• Dutch
  • Frisian
  • Afrikaans
Show full table of contents
Generalizations on the placement of primary stress in loanwords
quickinfo

As to the placement of primary stress in loanwords ‒ which count as monomorphemic words ‒ certain generalizations hold. Since these loanwords enter Frisian via Dutch, the generalizations pertaining to the Dutch stress system also hold for the Frisian one (for comprehensive overviews of the Dutch system, see Kager (1989) and Booij (1995)). These generalizations, however, are not exceptionless; rather, they present (more or less strong) tendencies.

Based on their strengths, Kager (1989:225-240) divides these generalizations into major and minor generalizations. In the sections below, each generalization is illustrated in a table. The possible four final syllables of a word are indicated as follows: PAPU (preantepenultimate), APU (antepenultimate), PU (penultimate), U (ultimate). An x in the table indicates which position is stressed. Preferred patterns are marked with √, disallowed ones with *.

readmore
[+] Major generalizations

The first major generalization is the Three-Syllable Window, a principle stating that primary stress can only fall on one of the last three syllables of a word.

Table 1
PAPU APU PU U Examples
x ekology/e:.ko:.lo:.'ɡi/ecologyfonology/fo:.no:.lo.'ɡi/phonology
x makaroany/mak.ka.'roə.ni/macaroniavokado/av.vo:.'ka:.do:/avocado
x magnoalia/maɣ.'noə.li.ja/magnoliatarantula/tar.'ran.ty.la:/tarantula
* x ekology/*'e:.ko:.lo:.ɡi/makaroany/*'mak.ka.roə.ni/tarantula/*'tar.ran.ty.la:/
The second major generalization is the Schwa Restriction, a principle stating that primary stress occurs directly before a syllable containing schwa (which itself cannot be stressed).
Table 2
APU PU U Examples
x ə palissade/pal.li.'sa:.də/palisademirakel/mi.'ra:.kəl/miracle
* x ə palissade/*pal.'li.sa:.də/mirakel/*'mi.ra:.kəl/
* x palissade/*pal.li.sa:.ˈdə/mirakel/*mi.ra:.'kəl/
The third major generalization is the Closed Penult Restriction, a principle stating that primary stress cannot be on the antepenult if the penult is closed and contains a full vowel.
Table 3
APU PU U Examples
x aginda/aɡ.'ɡɪn.da/agendafakânsje/fak.'kɔ̃:.sjə/holidays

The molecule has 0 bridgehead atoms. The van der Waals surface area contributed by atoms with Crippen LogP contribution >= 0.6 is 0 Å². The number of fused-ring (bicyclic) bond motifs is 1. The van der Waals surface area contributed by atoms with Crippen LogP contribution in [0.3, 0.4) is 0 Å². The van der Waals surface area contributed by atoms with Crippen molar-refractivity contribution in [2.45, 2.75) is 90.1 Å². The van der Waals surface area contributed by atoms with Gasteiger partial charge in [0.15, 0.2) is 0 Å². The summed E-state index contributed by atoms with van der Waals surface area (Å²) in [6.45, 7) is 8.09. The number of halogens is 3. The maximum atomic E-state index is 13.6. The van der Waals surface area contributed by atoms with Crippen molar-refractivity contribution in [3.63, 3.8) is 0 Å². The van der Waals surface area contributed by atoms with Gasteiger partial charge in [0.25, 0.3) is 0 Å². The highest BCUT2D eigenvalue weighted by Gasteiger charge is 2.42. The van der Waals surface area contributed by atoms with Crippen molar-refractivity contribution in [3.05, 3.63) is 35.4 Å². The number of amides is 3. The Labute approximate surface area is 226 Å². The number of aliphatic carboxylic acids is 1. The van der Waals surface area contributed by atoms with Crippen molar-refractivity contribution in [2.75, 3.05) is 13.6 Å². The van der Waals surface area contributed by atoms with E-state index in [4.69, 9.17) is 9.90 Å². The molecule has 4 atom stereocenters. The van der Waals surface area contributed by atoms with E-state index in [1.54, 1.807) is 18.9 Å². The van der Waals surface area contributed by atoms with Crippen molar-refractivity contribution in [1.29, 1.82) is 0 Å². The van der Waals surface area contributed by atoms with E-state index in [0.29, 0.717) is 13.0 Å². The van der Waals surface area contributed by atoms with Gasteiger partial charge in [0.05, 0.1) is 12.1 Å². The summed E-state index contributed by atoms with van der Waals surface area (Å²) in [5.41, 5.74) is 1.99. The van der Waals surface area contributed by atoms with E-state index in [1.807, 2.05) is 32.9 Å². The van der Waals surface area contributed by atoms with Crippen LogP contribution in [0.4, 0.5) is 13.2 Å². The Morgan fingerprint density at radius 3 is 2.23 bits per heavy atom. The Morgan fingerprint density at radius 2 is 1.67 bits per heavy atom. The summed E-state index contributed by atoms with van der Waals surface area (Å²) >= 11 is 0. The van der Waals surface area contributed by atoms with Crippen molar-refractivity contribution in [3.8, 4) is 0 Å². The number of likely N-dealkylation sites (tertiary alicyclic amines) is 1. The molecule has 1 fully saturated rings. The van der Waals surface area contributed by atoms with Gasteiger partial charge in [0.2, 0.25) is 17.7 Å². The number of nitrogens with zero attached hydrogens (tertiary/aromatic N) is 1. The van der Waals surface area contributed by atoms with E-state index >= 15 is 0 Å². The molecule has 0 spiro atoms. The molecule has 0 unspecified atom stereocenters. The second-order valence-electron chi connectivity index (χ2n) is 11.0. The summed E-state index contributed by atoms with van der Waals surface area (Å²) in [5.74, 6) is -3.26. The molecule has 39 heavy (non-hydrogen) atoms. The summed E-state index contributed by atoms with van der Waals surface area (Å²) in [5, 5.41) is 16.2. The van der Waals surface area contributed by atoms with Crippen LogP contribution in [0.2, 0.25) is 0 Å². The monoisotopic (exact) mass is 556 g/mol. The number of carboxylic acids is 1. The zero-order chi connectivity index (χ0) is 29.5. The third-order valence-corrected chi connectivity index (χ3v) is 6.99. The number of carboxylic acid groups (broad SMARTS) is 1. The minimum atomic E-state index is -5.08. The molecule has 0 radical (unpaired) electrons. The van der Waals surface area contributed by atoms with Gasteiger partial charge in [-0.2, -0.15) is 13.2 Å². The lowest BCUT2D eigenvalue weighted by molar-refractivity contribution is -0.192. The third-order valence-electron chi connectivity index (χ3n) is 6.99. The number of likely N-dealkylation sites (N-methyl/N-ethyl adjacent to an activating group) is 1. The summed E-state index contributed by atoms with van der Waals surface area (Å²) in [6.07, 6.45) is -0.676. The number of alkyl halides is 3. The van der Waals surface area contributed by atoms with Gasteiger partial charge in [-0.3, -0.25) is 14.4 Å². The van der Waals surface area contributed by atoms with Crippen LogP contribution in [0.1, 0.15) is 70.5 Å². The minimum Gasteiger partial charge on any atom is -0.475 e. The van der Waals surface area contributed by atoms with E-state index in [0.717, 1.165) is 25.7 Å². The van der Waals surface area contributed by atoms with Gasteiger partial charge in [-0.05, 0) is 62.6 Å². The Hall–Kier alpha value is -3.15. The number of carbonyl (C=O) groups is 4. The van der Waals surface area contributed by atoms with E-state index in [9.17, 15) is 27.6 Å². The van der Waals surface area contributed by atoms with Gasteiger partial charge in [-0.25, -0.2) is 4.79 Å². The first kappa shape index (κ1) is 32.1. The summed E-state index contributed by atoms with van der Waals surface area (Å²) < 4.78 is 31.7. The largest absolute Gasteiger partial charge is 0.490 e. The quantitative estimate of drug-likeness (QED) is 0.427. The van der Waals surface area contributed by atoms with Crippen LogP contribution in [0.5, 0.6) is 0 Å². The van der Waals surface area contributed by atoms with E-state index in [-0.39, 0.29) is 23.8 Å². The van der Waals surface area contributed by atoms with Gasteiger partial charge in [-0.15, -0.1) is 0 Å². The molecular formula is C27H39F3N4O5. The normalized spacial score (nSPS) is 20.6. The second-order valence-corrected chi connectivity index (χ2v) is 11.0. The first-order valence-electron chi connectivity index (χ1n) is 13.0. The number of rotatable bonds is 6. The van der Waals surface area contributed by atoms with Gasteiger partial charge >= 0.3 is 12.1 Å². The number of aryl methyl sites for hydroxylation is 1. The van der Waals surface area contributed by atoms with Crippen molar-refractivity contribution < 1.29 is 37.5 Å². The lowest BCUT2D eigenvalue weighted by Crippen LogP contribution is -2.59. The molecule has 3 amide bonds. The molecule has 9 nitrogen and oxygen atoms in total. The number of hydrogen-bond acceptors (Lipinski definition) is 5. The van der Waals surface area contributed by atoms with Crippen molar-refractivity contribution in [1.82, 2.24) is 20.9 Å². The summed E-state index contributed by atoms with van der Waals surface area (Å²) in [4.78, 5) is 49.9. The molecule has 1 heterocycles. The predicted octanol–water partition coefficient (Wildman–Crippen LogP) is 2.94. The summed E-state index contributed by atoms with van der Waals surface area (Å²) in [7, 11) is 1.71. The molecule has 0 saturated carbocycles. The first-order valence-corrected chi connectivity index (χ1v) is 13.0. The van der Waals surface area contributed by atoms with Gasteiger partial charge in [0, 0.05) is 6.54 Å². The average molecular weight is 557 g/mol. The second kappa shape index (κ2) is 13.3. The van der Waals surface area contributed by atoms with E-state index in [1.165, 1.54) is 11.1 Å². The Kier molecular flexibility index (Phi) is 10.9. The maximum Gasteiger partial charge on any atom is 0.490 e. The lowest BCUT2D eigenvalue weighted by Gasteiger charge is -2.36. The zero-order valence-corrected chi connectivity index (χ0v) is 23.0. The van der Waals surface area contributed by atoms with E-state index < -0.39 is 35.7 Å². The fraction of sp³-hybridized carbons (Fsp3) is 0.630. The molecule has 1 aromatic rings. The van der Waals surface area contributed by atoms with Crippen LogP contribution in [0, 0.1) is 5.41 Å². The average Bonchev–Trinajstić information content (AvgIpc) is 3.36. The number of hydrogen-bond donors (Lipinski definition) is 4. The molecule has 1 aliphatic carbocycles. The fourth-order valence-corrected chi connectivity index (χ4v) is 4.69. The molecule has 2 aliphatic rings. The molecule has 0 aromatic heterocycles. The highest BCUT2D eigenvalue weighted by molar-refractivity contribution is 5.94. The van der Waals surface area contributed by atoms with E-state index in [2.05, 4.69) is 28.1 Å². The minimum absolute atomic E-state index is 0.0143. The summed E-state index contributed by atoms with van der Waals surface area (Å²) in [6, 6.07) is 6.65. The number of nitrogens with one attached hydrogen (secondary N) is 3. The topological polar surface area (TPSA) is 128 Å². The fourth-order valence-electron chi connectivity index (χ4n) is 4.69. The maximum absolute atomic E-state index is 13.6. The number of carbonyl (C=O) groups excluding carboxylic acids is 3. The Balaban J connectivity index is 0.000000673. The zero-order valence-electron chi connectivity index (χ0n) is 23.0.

* x agenda/*'aɡ.ɡɪn.da/fakânsje/*'fak.kɔ̃:.sjə/

[+] Minor generalizations

The first minor generalization is that superheavy final syllables have final primary stress. Whether or not a syllable counts as superheavy is determined on the basis of its rhyme structure. A superheavy syllable minimally contains either an A-class vowel plus one consonant (AC), a diphthong plus a consonant (DC), or a B-class vowel plus two consonants (BCC). (SH) in the table stands for superheavy syllable, in other words, the last syllable is superheavy.

Table 4
APU PU U Examples
x (SH) aventoer/av.von.'tuər/adventuredokumint/do:.ky.'mɪnt/document
* x (SH) aventoer/*av.'von.tuər/dokumint/*do:.'ky.mɪnt/
* x (SH) aventoer/*'av.von.tuər/dokumint/*'do:.ky.mɪnt/
The second minor generalization is the Diphthong Restriction: words ending in a diphthong have final primary stress.
Table 5
APU PU U Examples
x batterij/bat.tə.'rɛj/batterylakei/lak.'kɛj/lackey
* x batterij/*bat.'tə.rɛj/lakei/*ˈlak.kɛj/
* x batterij/*'bat.tə.rɛj/
The third minor generalization is that words ending in a syllable with a (closed) B-class vowel have antepenultimate stress. Penultimate primary stress is rare and is mainly restricted to French loanwords. More details about this generalization can be found in Closed B-vowel syllables in word-final position.
Table 6
APU PU U Examples
x albatros/'ɔl.ba.trɔs/albatrosskarnaval/'kar.na.fal/carnival
* x albatros/*ɔl.'ba.trɔs/karnaval/*kar.'na.fal/
* x albatros/*ɔl.ba.'trɔs/karnaval/*kar.na.'fal/But: apostrof/ap.po:.'strɔf/apostrophekarrûsel/kar.ru.'sɛl/carousel
The fourth minor generalization is that words ending in an open syllable with an A-class vowel have penultimate primary stress.
Table 7
APU PU U Examples
x aorta/a.'ɔr.ta/aortasolo/'so:.lo:/solo
* x aorta/*a.ɔr.'ta/solo/*so:.'lo:/But: orchidee/ɔr.xi.'de:/orchidkopy/ko:.'pi/copy
* x aorta/*'a.ɔr.ta/But: omega/'o:.me:.ɣa/omegabrokkoly/'brɔk.ko:.li/broccoli
[hide extra information]
x

More on the distinction between A-class and B-class vowels can be found in Long and short monophthongs: a different view.

[+] Categories